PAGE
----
Arab League leads effort to reconcile Cairo, Riyadh
CAIRO - The Arab League is leading the latest efforts to put relations between Egypt and Saudi Arabia back on track after the two Arab allies drifted apart over Syria.
Arab League Secretary-General Ahmed Abul Gheit visited Riyadh on November 15th and met Saudi monarch Salman bin Abdelaziz Al Saud to discuss how tensions could be eased.
“The league is responsible for uniting member states and resolving differences among them,” said the league’s assistant secretary-general, Ahmed bin Helli. “Saudi Arabia is a pillar of joint Arab work and so is Egypt.”
The league’s reconciliatory drive follows an effort by the United Arab Emirates to improve ties between Cairo and Riyadh. During a visit to Cairo on November 10th, Abu Dhabi Crown Prince Mohammed bin Zayed Al Nahyan discussed Saudi relations with Egyptian President Abdel Fattah al-Sisi.
While Prince Mohammed met Sisi in Cairo, a senior UAE delegation flew to Riyadh to talk to the Saudis.
Riyadh says it is angry at Cairo because of its insistence that Syrian President Bashar Assad stay in power for a transitional period.
“We can’t tolerate Assad’s presence in power because it will mean the killing of thousands of innocent Syrian civilians,” said Abdulaziz bin Nayef al-Ereir, a member of the consultative committee of the Gulf Cooperation Council and a former member of the Consultative Assembly. “Saudi Arabia wants to resolve the Syrian conflict peacefully, but Assad’s presence prevents this,” he said.
Differences between Cairo and Riyadh escalated in October when Saudi oil giant Aramco stopped supplying Egypt with 700,000 tons of oil agreed to in April.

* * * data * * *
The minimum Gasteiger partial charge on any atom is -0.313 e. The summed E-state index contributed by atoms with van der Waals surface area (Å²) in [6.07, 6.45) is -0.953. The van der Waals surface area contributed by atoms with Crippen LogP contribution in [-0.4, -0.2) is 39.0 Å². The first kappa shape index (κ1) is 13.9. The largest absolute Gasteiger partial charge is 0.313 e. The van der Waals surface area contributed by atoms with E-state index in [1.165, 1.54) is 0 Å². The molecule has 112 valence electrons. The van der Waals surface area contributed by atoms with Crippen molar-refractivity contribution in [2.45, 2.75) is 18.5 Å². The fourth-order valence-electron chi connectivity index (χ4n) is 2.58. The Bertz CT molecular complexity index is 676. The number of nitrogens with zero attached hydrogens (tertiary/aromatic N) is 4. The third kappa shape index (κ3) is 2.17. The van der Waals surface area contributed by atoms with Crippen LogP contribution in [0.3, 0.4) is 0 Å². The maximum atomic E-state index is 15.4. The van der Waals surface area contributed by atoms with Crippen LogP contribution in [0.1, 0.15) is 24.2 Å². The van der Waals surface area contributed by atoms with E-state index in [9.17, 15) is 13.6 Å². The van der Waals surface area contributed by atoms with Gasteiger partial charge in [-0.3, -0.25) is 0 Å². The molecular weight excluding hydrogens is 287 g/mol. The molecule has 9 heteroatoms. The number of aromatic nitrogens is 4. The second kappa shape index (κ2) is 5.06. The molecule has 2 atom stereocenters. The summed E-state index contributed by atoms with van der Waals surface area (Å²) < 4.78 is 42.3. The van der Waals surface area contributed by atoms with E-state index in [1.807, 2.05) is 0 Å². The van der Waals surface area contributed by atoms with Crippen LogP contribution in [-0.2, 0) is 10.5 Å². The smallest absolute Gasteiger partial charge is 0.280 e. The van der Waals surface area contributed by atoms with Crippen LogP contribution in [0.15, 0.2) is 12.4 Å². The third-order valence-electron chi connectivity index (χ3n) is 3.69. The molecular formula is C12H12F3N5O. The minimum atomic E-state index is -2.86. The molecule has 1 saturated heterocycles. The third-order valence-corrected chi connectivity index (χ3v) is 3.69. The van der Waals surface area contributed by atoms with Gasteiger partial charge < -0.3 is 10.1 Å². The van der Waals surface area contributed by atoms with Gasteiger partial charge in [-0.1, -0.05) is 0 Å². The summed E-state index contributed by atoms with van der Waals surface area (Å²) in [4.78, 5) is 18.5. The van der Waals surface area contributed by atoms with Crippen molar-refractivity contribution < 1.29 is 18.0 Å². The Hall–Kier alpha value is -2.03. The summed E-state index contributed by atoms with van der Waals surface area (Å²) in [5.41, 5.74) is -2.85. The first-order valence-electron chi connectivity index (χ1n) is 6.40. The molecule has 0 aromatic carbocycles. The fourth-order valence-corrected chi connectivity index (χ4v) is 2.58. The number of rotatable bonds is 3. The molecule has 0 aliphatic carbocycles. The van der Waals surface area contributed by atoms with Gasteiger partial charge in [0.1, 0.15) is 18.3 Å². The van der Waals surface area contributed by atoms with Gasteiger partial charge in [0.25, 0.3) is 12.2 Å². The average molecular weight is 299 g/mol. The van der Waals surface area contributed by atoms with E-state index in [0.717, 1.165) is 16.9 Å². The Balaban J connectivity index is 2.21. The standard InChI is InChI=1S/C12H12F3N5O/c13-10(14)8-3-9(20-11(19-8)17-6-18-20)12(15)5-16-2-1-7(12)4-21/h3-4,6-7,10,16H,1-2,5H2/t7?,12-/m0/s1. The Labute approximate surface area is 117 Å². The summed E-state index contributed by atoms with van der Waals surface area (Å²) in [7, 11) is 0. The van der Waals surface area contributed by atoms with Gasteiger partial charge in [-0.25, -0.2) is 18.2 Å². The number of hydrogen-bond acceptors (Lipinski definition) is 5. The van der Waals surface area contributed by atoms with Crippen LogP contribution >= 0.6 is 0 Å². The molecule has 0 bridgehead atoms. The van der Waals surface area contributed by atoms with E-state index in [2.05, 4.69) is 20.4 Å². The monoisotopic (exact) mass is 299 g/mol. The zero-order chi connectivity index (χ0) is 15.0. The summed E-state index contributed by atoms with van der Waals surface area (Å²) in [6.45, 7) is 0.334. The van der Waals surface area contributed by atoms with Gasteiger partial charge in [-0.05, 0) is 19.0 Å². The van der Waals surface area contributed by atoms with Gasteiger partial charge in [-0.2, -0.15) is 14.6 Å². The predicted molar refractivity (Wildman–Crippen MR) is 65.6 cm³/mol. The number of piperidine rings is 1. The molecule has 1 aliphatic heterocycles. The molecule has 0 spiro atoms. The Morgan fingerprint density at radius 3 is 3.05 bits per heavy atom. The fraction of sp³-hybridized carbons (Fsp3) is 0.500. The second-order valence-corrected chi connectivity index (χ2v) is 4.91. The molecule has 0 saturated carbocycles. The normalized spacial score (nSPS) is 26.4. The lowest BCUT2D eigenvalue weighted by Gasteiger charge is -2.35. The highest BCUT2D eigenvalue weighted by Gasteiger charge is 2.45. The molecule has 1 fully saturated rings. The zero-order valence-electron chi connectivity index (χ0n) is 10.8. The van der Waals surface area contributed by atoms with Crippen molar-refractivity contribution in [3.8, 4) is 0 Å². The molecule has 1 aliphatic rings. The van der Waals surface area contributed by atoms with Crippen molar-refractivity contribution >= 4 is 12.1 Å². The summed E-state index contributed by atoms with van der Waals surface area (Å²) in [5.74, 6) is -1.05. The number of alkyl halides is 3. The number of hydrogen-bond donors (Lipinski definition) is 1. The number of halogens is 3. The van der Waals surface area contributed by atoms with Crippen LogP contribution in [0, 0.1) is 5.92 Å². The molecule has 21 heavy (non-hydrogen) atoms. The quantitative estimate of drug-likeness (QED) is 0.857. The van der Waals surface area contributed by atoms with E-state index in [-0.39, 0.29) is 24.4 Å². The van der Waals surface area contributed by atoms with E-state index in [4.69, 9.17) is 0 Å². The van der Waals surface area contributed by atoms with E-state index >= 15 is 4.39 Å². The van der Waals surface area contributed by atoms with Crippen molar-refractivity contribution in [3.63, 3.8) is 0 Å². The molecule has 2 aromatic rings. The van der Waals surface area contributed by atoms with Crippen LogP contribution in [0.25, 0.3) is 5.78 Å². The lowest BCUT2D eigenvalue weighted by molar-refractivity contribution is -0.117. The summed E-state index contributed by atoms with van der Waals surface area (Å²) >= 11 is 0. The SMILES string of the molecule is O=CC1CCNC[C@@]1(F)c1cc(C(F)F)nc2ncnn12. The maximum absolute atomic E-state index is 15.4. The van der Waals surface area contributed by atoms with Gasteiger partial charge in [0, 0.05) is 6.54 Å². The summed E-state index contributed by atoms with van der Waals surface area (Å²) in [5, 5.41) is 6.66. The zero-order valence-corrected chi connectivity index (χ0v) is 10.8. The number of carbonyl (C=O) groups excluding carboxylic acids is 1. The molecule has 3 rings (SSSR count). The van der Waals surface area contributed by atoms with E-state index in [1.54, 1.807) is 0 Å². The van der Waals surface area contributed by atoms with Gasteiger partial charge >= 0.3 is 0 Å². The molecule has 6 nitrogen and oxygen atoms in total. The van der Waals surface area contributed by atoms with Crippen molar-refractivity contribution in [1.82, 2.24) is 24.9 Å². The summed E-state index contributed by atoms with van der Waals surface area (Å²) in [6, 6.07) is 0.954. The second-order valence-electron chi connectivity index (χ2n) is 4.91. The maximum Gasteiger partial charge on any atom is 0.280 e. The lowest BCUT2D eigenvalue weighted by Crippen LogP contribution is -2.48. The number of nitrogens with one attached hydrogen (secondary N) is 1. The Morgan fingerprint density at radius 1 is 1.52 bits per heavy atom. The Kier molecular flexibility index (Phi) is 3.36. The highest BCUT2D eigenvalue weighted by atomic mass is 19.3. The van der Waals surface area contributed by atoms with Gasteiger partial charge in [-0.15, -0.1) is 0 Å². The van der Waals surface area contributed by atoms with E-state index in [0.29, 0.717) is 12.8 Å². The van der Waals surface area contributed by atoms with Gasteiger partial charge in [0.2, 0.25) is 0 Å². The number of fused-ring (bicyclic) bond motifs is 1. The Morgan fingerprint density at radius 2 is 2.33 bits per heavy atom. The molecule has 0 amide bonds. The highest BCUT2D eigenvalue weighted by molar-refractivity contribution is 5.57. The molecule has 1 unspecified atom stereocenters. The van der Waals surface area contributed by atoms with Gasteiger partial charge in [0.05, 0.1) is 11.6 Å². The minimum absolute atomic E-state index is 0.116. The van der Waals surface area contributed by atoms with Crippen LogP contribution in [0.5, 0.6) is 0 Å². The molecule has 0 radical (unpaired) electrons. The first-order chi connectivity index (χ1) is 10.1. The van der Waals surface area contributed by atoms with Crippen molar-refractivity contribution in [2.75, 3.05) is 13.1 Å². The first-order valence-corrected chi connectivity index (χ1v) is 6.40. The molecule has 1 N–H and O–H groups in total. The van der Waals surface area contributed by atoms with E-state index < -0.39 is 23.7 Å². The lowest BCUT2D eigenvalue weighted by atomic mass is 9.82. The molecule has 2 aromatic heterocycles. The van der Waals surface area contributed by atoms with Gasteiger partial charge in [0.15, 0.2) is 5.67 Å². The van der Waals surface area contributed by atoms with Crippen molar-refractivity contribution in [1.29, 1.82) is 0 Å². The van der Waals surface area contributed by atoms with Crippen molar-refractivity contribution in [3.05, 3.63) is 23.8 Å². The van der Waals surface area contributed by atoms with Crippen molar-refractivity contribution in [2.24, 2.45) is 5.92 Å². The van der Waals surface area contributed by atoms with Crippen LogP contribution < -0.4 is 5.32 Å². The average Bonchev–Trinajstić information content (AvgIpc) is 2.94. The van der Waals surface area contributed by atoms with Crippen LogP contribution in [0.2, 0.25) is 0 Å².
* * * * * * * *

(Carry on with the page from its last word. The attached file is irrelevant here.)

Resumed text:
The Saudi oil cut came only a few days after Egypt voted in favour of a Russian draft resolution in UN Security Council on ongoing battles in the north-western Syrian province of Aleppo.
The oil cut has put huge strains on Egypt’s budget because unlike the easy-term oil deal it has with Saudi Arabia, Egypt will most likely have to pay in advance for its oil imports from other countries.
Cairo is now downplaying the oil issue, calling for looking at the larger picture of Egyptian-Saudi relations.
“A difference of views between the two states over one issue doesn’t mean that they are at loggerheads,” said Ahmed Abu Zeid, spokesman for the Egyptian Foreign Ministry. “Egyptian and Saudi views are almost identical on all other issues.”
Saudi Arabia has offered Egypt billions of dollars in cash and oil aid over the past three years, which kept the populous state afloat as it dealt with turmoil induced by the overthrow of Islamist president Muhammad Morsi.
Some analysts say the acrimony stems from a clash between Cairo and Riyadh over their roles in the Arab world.
“Sisi wants to lay out a new basis for the relationship with Saudi Arabia, one which defines the exact position of both Saudi Arabia and Egypt as far as leadership of the Arab world is concerned,” said Hassan Nafaa, a political science professor from Cairo University.
Sisi knows that time is on his side, not on the Saudis’ side, and that he will not restore harmony with Riyadh before he makes sure that radical groups now fighting Assad’s forces are not taking control of Syria, said an Egyptian Foreign Ministry source who spoke on condition of anonymity.
“The lesson Sisi learned is that he cannot pursue an independent foreign policy, one which sometimes contradicts that of Saudi Arabia, while he is on good terms with Riyadh,” the source said. “This is why he will wait until the Syrian conflict is resolved before he mends fences with the Saudis.”
Apart from advances made by Assad in Aleppo and other Syrian provinces, the same source added that Sisi expects Donald Trump’s victory in the US presidential election to turn things upside down in Syria with the US president-elect promising to cooperate with Russia to end the conflict.